Nothing Small About It

The Lodge in the East Village. 

The Lodge in the East Village. 

I’ve had an issue with the term “small business” since I was the small business editor at Reuters. It seems sort of unsexy, and it also seems to minimize the incredible amount of work that small business owners and entrepreneurs put into their organizations. Not to mention it’s vague and incredibly misrepresentative.

The truth is of course that small business is actually big business. So at Reuters, we struggled with a way to rebrand the small business section. “Entrepreneurial” seemed accurate but clunky. In the media landscape now, Bloomberg’s “Enterprise” vertical is probably the best named small business section I’ve seen. We never ended up changing the name because, well, people know small business. It means something. And today, on Small Business Saturday, it means something more. 

Small Business is not only big today, it’s also becoming sort of sexy. Look at the #shopsmall hashtag on Instagram and the people proudly showing their support. Look at all the great pop-up events like American Field, Northern Grade and the Pop-Up Flea that have become the true arbiters of cool. And look at all the big brands partnering with small makers to get some indie cred.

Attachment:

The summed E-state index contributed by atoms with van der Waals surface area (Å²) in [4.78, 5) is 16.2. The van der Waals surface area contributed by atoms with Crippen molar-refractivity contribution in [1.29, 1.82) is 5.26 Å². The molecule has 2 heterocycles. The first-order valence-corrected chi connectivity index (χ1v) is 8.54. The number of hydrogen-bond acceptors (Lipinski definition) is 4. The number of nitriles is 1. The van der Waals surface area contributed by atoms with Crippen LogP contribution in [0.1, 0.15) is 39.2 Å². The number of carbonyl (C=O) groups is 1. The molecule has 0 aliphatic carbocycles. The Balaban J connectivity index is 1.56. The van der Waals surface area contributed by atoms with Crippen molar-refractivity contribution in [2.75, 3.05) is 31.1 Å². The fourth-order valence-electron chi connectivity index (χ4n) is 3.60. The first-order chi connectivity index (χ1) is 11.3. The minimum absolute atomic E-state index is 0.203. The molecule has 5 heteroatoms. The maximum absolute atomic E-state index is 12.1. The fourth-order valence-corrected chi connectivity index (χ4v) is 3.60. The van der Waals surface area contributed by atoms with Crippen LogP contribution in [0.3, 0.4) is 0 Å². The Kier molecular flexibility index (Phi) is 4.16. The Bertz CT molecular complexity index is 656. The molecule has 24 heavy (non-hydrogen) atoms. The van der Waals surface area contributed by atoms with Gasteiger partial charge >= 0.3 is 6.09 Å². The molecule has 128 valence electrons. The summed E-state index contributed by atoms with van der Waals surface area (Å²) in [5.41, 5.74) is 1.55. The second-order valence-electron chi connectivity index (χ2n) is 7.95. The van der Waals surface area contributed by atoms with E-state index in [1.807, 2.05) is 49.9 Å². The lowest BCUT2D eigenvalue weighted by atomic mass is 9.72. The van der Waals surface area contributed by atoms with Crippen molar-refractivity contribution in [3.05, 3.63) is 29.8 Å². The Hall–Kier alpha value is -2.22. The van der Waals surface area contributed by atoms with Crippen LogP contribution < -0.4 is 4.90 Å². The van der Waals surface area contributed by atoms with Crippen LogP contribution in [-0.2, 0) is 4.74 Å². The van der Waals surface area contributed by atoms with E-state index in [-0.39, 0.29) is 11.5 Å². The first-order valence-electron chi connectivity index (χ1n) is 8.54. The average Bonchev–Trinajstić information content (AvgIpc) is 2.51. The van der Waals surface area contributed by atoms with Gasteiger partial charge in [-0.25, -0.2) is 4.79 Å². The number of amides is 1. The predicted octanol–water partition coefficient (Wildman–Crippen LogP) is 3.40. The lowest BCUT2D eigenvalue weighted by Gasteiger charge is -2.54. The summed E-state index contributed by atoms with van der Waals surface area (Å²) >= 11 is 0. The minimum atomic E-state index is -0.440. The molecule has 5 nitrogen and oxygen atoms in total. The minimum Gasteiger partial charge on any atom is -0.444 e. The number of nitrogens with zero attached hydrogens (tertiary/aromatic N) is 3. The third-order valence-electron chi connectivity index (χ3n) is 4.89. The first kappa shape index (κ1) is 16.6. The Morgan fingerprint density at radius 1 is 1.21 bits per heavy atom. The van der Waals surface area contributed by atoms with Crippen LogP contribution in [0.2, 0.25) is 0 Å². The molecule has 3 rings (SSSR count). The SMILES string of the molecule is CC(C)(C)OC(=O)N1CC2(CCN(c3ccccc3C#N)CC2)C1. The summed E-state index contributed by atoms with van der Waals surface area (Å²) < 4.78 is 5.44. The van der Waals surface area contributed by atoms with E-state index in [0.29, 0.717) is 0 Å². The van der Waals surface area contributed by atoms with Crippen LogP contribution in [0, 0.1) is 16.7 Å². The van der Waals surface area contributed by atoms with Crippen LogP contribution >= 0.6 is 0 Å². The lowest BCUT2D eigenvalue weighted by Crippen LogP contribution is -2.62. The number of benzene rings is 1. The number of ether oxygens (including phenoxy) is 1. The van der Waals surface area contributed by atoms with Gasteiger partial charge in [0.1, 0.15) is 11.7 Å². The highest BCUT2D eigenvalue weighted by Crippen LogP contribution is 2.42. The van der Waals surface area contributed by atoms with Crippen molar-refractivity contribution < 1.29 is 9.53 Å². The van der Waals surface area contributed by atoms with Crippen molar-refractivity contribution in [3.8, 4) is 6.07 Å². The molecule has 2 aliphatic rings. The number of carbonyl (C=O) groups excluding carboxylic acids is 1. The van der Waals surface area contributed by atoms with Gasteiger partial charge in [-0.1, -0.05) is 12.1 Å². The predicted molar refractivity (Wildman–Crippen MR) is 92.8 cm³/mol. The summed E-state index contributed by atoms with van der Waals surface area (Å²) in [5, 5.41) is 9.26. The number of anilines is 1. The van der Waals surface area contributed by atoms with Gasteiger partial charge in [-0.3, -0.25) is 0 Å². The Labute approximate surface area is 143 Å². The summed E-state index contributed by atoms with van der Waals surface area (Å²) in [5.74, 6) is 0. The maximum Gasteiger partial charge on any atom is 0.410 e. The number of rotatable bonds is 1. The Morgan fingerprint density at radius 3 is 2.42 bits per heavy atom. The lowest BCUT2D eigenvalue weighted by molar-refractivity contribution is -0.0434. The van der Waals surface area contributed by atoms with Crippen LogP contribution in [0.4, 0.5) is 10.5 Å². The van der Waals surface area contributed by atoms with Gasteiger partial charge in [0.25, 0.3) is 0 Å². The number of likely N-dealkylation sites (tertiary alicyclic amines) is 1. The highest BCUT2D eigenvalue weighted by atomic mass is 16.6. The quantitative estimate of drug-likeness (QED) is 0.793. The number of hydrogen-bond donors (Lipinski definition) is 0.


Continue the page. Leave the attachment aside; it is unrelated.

Small Business is having a big moment right now, for obvious reasons. People are yearning for something real, products with stories and connections to the makers of those makers. This is of course the lifeblood of small business. It’s what makes them special, and well, cool. It’s also what this blog is all about.

But it’s not just about being cool or a moment of hype. It’s also about making real money, creating jobs and improving the economy. And small businesses are doing that in spades. 

More than half the working population in the U.S. works for small businesses. There are some 28 million small businesses in the country. And in New York, for example, a report from the Center for Urban Future found that “businesses with 0 to 4 employees had a net gain of 31,421 jobs between 2000 and 2013 while businesses with more than 500 employees had a net loss of 5,022 jobs,” and, “that companies with fewer than 50 employees accounted for 97.7 percent of the growth in businesses citywide between 2000 and 2013.”

Small businesses, it turns out, are carrying more weight than big businesses in a lot of ways. So here’s to them, today, and tomorrow and the rest of the year. Keep it small and shop them every time you can.